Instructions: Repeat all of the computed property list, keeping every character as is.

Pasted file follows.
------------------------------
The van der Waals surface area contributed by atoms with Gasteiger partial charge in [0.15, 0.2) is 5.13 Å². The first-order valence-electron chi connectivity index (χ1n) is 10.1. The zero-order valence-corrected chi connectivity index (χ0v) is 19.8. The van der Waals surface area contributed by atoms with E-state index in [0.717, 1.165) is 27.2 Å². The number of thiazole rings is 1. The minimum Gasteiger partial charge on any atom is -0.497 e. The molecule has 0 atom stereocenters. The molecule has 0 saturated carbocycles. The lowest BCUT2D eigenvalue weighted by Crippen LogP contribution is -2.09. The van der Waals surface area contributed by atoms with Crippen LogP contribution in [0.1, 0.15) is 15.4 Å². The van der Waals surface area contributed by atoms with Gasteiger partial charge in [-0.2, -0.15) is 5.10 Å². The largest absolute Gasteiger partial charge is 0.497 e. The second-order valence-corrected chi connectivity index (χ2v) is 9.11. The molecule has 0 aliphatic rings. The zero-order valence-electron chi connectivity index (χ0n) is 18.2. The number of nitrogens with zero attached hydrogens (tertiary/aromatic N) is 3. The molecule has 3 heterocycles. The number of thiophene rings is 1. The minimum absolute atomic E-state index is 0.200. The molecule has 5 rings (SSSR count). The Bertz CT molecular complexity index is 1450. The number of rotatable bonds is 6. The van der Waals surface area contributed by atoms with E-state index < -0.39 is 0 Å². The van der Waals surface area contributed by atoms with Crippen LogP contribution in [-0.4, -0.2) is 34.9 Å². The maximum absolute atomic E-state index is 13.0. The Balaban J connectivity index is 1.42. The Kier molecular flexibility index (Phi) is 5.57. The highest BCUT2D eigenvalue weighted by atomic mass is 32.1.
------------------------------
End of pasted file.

The van der Waals surface area contributed by atoms with Gasteiger partial charge in [0.15, 0.2) is 5.13 Å². The first-order valence-electron chi connectivity index (χ1n) is 10.1. The zero-order valence-corrected chi connectivity index (χ0v) is 19.8. The van der Waals surface area contributed by atoms with E-state index in [0.717, 1.165) is 27.2 Å². The number of thiazole rings is 1. The minimum Gasteiger partial charge on any atom is -0.497 e. The molecule has 0 atom stereocenters. The molecule has 0 saturated carbocycles. The lowest BCUT2D eigenvalue weighted by Crippen LogP contribution is -2.09. The van der Waals surface area contributed by atoms with Crippen LogP contribution in [0.1, 0.15) is 15.4 Å². The van der Waals surface area contributed by atoms with Gasteiger partial charge in [-0.2, -0.15) is 5.10 Å². The largest absolute Gasteiger partial charge is 0.497 e. The second-order valence-corrected chi connectivity index (χ2v) is 9.11. The molecule has 0 aliphatic rings. The zero-order valence-electron chi connectivity index (χ0n) is 18.2. The number of nitrogens with zero attached hydrogens (tertiary/aromatic N) is 3. The molecule has 3 heterocycles. The number of thiophene rings is 1. The minimum absolute atomic E-state index is 0.200. The molecule has 5 rings (SSSR count). The Bertz CT molecular complexity index is 1450. The number of rotatable bonds is 6. The van der Waals surface area contributed by atoms with E-state index < -0.39 is 0 Å². The van der Waals surface area contributed by atoms with Crippen LogP contribution in [-0.4, -0.2) is 34.9 Å². The maximum absolute atomic E-state index is 13.0. The Balaban J connectivity index is 1.42. The Kier molecular flexibility index (Phi) is 5.57. The highest BCUT2D eigenvalue weighted by atomic mass is 32.1.